The U.S. Junior Championship was held July 8-17 at the Chess Club and Scholastic Center of Saint Louis. The tournament kicked off with early leaders in both sections: Kayden Troff, the Junior Champion of 2014 in the Open Section, and Emily Nguyen, the defending champion in the Girls’ Section.
Emily Nguyen started strong, winning against Asritha Eswaran and drawing Thalia Cervantes. Cervantes, a St. Louis resident and a newcomer to the Junior Championship, proved that she belonged to the field, as she put immense pressure on Nguyen. In the end, however, Nguyen managed to hold her position. After this critical game against Cervantes, she won two consecutive games, which cemented her position at the top. She defeated Agata Bykovtsev as well as her direct rival, Annie Wang.
Similar to the Girls’ Section, the Open Section also had an early leader, 2014 champion Kayden Troff, who showed his skills very early on. Troff defeated Andrew Tang and the big favorite of the tournament Ruifeng Li. Troff showed why he is considered one of the biggest talents in the United States, as he punished Li’s uncertain opening play.
Troff did, however, face some tough problems against St. Louis player, Akshat Chandra, but after some precise defensive moves, he held the position and the two players agreed to a draw. Troff stabilized his lead with a win over Michael Brown and with a draw against championship hopeful Awonder Liang.
After the first five rounds, it seemed that Troff and Nguyen would run away with the championship, as their main rivals were struggling. But, round five was a turning point for the Girls’ Section, when Akshita Gorti faced Emily Nguyen. Gorti tried to put pressure on Nguyen as she needed to win since Nguyen was half a point ahead of her. Nguyen tried to play a good defensive set up, but she decided to choose a different continuation, which led to trouble. Gorti took her chances and, after stopping Nguyen from castling, she launched a winning attack. This game was influential for the final standings, as Gorti then scored important wins against Annie Wang and Mika Bykovtsev. These wins established her as the new leader, and with a draw in round eight against Maggie Feng, Gorti clinched the U.S. Girls’ Junior Championship title and the qualifying spot for the U.S. Women’s Championship with one round to spare.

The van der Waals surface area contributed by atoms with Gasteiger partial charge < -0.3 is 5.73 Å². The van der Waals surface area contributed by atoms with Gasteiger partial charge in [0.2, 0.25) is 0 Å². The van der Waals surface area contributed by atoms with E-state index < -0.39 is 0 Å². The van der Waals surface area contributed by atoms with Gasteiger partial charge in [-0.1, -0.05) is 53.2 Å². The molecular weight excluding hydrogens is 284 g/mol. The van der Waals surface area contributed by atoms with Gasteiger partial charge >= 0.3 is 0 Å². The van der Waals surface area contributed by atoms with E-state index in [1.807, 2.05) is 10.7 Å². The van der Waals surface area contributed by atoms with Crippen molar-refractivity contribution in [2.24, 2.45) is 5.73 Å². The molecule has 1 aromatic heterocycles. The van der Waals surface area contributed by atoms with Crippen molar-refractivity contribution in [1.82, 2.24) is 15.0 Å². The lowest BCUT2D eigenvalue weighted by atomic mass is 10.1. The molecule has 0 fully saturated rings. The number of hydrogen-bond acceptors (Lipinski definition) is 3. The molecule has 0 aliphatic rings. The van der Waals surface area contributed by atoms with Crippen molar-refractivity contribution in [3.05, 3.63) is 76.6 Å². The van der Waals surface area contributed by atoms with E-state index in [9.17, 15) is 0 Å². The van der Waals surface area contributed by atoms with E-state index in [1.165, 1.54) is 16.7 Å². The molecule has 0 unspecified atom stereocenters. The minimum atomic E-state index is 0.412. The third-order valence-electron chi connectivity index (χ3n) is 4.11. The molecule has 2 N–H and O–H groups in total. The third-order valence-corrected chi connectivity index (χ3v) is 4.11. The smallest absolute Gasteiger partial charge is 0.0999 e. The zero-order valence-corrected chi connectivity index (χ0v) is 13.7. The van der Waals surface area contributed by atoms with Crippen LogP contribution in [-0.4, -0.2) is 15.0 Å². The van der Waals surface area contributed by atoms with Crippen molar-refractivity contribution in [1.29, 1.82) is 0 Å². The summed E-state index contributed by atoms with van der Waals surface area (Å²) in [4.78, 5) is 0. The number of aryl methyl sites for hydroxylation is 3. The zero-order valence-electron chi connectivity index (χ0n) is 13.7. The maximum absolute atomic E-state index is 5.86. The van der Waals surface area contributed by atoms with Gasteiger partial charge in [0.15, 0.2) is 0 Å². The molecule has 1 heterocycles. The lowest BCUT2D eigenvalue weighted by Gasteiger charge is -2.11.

In the Open Section, Kayden Troff made sure that the lead was firmly in his hands. After winning key games against Michael Brown and Bovey Liu, he was poised to become the Junior Champion. It should have been a warning sign that his game against Brown was difficult and Brown could have pulled an upset, if he had been a bit more precise in his execution.
Brown made a dubious move, and Troff refuted Brown’s idea. Troff was in the lead alone, but he was chased from a distance by Chandra and Liang. After round six, Troff slowed down and made a few draws, which gave Chandra and Liang the opportunity to get closer to him.
Liang played a fantastic game against Ruifeng Li, following the famous game played by Magnus Carlsen against Alexander Grischuk. Liang came up with a huge novelty, a line never seen before, and put his rival under pressure. After a heavy tactical struggle, Li’s King wondered up to e6, which was exploited by Liang with an elegant piece-sacrifice, and soon Ruifeng had to concede, Liang won an important game.
Before the last round, Liang was only a half point behind Troff, while Chandra was a full point behind. Troff ran into trouble quickly against Mika Brattain, and after a tactical fight in the center, Troff was forced to resign. This gave an opportunity to Liang to win. Liang put long-term pressure on Michael Brown, even though Brown had a decent position in the early middle game. The time trouble was getting closer, but that moment it was clear, that Liang holds the advantage. He had one more rival left: himself. Liang achieved this difficult task without a problem, and won the U.S. Junior Championship, thus qualifying for the U.S. Championship.
Both Gorti in the Girls’ Section and Liang showed great preparation, and composure throughout the event and deservedly became the 2017 U.S. Junior Champions.
Denes Boros scored his first grand master norm with 10 out of 11 points. He was a grand master Journalist at Carlsen-Karjakin Match. He provided expert grand master commentary for the New York Times.